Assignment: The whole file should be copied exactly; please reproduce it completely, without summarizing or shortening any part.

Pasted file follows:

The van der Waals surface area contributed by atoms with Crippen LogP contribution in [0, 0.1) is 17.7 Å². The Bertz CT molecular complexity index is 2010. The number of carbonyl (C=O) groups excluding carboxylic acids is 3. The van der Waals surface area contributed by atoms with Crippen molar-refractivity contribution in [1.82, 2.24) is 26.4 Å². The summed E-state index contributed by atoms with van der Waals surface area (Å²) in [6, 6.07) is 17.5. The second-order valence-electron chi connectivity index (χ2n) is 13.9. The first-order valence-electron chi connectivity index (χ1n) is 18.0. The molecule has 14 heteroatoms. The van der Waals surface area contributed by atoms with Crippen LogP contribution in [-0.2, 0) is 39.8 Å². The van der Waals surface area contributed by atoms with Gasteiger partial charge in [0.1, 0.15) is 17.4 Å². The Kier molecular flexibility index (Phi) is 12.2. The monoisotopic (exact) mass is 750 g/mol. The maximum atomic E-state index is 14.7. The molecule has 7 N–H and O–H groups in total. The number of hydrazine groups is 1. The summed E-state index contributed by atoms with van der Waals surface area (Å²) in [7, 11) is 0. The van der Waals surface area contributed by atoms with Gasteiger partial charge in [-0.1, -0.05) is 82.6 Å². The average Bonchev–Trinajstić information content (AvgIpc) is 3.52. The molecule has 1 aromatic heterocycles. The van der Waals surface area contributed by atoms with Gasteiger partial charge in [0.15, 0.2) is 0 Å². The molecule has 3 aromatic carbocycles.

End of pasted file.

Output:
The van der Waals surface area contributed by atoms with Crippen LogP contribution in [0, 0.1) is 17.7 Å². The Bertz CT molecular complexity index is 2010. The number of carbonyl (C=O) groups excluding carboxylic acids is 3. The van der Waals surface area contributed by atoms with Crippen molar-refractivity contribution in [1.82, 2.24) is 26.4 Å². The summed E-state index contributed by atoms with van der Waals surface area (Å²) in [6, 6.07) is 17.5. The second-order valence-electron chi connectivity index (χ2n) is 13.9. The first-order valence-electron chi connectivity index (χ1n) is 18.0. The molecule has 14 heteroatoms. The van der Waals surface area contributed by atoms with Crippen LogP contribution in [-0.2, 0) is 39.8 Å². The van der Waals surface area contributed by atoms with Gasteiger partial charge in [0.1, 0.15) is 17.4 Å². The Kier molecular flexibility index (Phi) is 12.2. The monoisotopic (exact) mass is 750 g/mol. The maximum atomic E-state index is 14.7. The molecule has 7 N–H and O–H groups in total. The number of hydrazine groups is 1. The summed E-state index contributed by atoms with van der Waals surface area (Å²) in [7, 11) is 0. The van der Waals surface area contributed by atoms with Gasteiger partial charge in [-0.1, -0.05) is 82.6 Å². The average Bonchev–Trinajstić information content (AvgIpc) is 3.52. The molecule has 1 aromatic heterocycles. The van der Waals surface area contributed by atoms with Gasteiger partial charge in [0.15, 0.2) is 0 Å². The molecule has 3 aromatic carbocycles.